The service plans to shuck off large, heavy systems that cannot fit aboard ships and that are expensive. The service also wants to invest more in unmanned platforms. Cancian noted that could be problematic for the joint light tactical vehicle. 

There is “a high probability that JLTV would not fit his vision and therefore would be reduced,” he said. “I don’t see the Marine Corps canceling the program, but I could see them reducing the procurement quantity.”

It is possible that the public will get a first look at how Berger’s vision will play out with the vehicles in the upcoming proposed 2021 budget. However, it may not be until the spring that the plan is fully fleshed out.

Spoehr agreed that Berger’s vision for the Marine Corps may spell bad news for the JLTV within the service.

“They’re not going to drop out of the program,” he said. “They still have a need for that type of vehicle. But given the need to operate from ships, … I think that’s fair to say that they might look to that program and ... either stretch it out or reduce their annual projected buys.”

However, Mansfield said the company isn’t concerned. “I think the JLTV actually fits into what Gen. Berger’s … vision is very, very well,” he said.

Mansfield also noted that the Marine Corps has consistently increased how many vehicles it plans to purchase.

“The Marine Corps is signaling to us that they want actually more trucks than we initially thought,” he said.

Oshkosh is working on autonomy packages that could make the joint light tactical vehicle unmanned and increase its utility, he noted.

The company is currently developing and testing technology that could give the platforms such capability, but there isn’t a specific timeline for when those would be ready, he said.

Autonomy does have its challenges, he added. “When you ruggedize it for military use it’s different than Teslas running down a highway in the sun. We’re running in an environment that’s got a lot of dust and mud.”

However, despite what happens with the Army and Marine Corps, Oshkosh is expanding its gaze to the other armed services as well as to allied foreign militaries.

In December, Army Contracting Command in Warren, Michigan, placed an $803.9 million order for 2,721 joint light tactical vehicles. That included vehicles for the Navy and Air Force, as well as 30 systems to the country of Montenegro via a foreign military sale.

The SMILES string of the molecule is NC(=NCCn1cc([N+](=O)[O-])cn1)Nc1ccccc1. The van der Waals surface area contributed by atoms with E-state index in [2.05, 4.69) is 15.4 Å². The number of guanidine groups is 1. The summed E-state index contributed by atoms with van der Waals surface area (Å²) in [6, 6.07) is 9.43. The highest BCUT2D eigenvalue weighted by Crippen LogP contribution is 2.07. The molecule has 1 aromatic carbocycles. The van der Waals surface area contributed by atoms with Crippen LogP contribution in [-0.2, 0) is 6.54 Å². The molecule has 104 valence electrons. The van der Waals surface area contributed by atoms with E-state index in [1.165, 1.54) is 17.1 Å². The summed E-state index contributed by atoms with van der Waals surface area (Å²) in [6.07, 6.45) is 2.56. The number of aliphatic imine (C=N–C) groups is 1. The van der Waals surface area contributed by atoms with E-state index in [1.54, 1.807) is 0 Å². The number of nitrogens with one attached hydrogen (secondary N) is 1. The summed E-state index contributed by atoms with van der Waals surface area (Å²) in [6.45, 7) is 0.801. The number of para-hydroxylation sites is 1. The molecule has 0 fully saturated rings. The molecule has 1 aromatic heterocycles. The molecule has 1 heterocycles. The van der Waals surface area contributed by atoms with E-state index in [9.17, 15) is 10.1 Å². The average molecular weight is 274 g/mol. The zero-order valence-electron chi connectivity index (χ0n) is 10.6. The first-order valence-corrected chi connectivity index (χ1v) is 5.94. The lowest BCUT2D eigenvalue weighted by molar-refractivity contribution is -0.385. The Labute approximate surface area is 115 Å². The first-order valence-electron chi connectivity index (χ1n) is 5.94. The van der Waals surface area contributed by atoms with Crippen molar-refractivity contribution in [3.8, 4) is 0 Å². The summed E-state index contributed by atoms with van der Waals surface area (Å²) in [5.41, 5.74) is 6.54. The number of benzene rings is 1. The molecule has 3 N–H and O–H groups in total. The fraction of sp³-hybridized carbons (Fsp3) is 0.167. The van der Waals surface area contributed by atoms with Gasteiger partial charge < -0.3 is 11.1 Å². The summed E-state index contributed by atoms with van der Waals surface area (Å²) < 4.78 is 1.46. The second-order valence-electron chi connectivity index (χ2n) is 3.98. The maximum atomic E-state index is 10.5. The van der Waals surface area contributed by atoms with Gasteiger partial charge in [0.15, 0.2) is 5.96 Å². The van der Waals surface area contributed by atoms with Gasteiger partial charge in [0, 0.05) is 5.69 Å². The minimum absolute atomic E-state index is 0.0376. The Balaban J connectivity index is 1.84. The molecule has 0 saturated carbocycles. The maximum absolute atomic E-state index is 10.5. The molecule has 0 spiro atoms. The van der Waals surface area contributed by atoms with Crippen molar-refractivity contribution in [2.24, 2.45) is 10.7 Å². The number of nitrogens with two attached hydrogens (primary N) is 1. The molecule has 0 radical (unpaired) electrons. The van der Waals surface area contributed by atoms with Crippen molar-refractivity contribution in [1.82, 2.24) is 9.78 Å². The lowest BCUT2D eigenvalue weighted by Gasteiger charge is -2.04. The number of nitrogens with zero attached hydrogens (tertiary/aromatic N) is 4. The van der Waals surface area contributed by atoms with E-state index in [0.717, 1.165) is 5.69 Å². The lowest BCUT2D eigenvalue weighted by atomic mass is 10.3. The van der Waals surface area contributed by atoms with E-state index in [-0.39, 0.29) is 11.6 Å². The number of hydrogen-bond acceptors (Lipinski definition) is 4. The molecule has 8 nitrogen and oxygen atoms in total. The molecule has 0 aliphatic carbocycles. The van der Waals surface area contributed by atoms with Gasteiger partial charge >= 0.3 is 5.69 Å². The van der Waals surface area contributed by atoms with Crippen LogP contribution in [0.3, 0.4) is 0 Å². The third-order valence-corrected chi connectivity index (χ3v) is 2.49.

Mansfield believes there is a great opportunity to continue to sell JLTVs to the Air Force and Navy.

“We’re looking at different modules to put on the vehicles” that could appeal to those services, he said.

Last year, the company debuted two new variants of the platform, a command-and-control unit and an ambulance, which it thinks will be attractive options, Mansfield said.

The company is also looking to expand its presence abroad. It currently has potential foreign military sales on the horizon with Slovenia, Lithuania and the United Kingdom. The deal for 30 platforms to Montenegro has been approved.

“There are quite a few … allied nations that are now looking to buy JLTV and they’re in the process of the FMS system,” he said. “Once we got the full-rate production decision this summer that sort of opened up the gates for foreign military sales, and so we’re seeing a lot of interest there.”

Speaking to National Defense in September during the Defence and Security Equipment International conference in London, Mike Ivy, senior vice president and general manager of international programs at Oshkosh, said the company was eyeing European customers.

“We are working several opportunities, both FMS and direct commercial possibilities here on the continent,” Ivy said.

Oshkosh has demonstrated the JLTV in Sweden and is seeking business with Northern European nations, he noted. “We think that there’s a good deal more interest there.”

However, with a glut of indigenous truck and vehicle manufacturers in the region, there is stiff competition.

“The European market is a very difficult market to crack because there are excellent truck makers and vehicle makers in Europe,” he said.

But Oshkosh is confident that no other manufacturer can match the JLTV’s mobility over complex terrain, the protection offered in the platform’s weight class and its overall reliability, Ivy said.

Spoehr noted that while there has been interest from allied nations in the platform, the JLTV is not an inexpensive system. It is likely that interested parties would purchase dozens, or perhaps hundreds of the vehicles at the most, but that would not be significant enough to drastically lower the price of the system. 

— Additional reporting by Jon Harper

Topics: Tactical Wheeled Vehicles, Land Forces